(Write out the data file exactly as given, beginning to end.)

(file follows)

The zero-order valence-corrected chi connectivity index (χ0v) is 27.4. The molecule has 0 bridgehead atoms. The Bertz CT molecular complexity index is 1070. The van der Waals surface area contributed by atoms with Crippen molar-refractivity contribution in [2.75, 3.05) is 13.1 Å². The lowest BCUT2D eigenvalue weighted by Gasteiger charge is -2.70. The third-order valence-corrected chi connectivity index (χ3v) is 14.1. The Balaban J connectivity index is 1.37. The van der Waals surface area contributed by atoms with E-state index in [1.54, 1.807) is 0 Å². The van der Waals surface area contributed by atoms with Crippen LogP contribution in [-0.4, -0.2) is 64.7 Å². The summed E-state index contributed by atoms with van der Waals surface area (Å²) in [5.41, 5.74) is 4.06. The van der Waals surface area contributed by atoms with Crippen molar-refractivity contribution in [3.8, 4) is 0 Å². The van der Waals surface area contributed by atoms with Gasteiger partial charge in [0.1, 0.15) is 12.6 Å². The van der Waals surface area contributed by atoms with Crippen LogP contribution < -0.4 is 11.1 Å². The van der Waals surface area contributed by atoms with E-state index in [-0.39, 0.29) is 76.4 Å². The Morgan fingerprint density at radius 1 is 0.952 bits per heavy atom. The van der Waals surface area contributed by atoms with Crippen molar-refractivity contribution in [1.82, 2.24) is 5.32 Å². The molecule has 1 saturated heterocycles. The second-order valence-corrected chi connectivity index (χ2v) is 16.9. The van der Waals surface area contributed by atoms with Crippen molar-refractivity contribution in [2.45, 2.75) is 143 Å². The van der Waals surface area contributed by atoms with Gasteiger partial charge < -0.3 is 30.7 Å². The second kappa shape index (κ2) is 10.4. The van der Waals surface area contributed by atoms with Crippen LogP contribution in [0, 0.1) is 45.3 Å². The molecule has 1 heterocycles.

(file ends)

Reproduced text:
The zero-order valence-corrected chi connectivity index (χ0v) is 27.4. The molecule has 0 bridgehead atoms. The Bertz CT molecular complexity index is 1070. The van der Waals surface area contributed by atoms with Crippen molar-refractivity contribution in [2.75, 3.05) is 13.1 Å². The lowest BCUT2D eigenvalue weighted by Gasteiger charge is -2.70. The third-order valence-corrected chi connectivity index (χ3v) is 14.1. The Balaban J connectivity index is 1.37. The van der Waals surface area contributed by atoms with E-state index in [1.54, 1.807) is 0 Å². The van der Waals surface area contributed by atoms with Crippen LogP contribution in [-0.4, -0.2) is 64.7 Å². The summed E-state index contributed by atoms with van der Waals surface area (Å²) in [5.41, 5.74) is 4.06. The van der Waals surface area contributed by atoms with Crippen molar-refractivity contribution in [3.8, 4) is 0 Å². The van der Waals surface area contributed by atoms with Gasteiger partial charge in [0.1, 0.15) is 12.6 Å². The van der Waals surface area contributed by atoms with Crippen LogP contribution < -0.4 is 11.1 Å². The van der Waals surface area contributed by atoms with E-state index in [-0.39, 0.29) is 76.4 Å². The Morgan fingerprint density at radius 1 is 0.952 bits per heavy atom. The van der Waals surface area contributed by atoms with Crippen molar-refractivity contribution in [1.82, 2.24) is 5.32 Å². The molecule has 1 saturated heterocycles. The second-order valence-corrected chi connectivity index (χ2v) is 16.9. The van der Waals surface area contributed by atoms with Crippen molar-refractivity contribution in [2.45, 2.75) is 143 Å². The van der Waals surface area contributed by atoms with Gasteiger partial charge < -0.3 is 30.7 Å². The second kappa shape index (κ2) is 10.4. The van der Waals surface area contributed by atoms with Crippen LogP contribution in [0, 0.1) is 45.3 Å². The molecule has 1 heterocycles.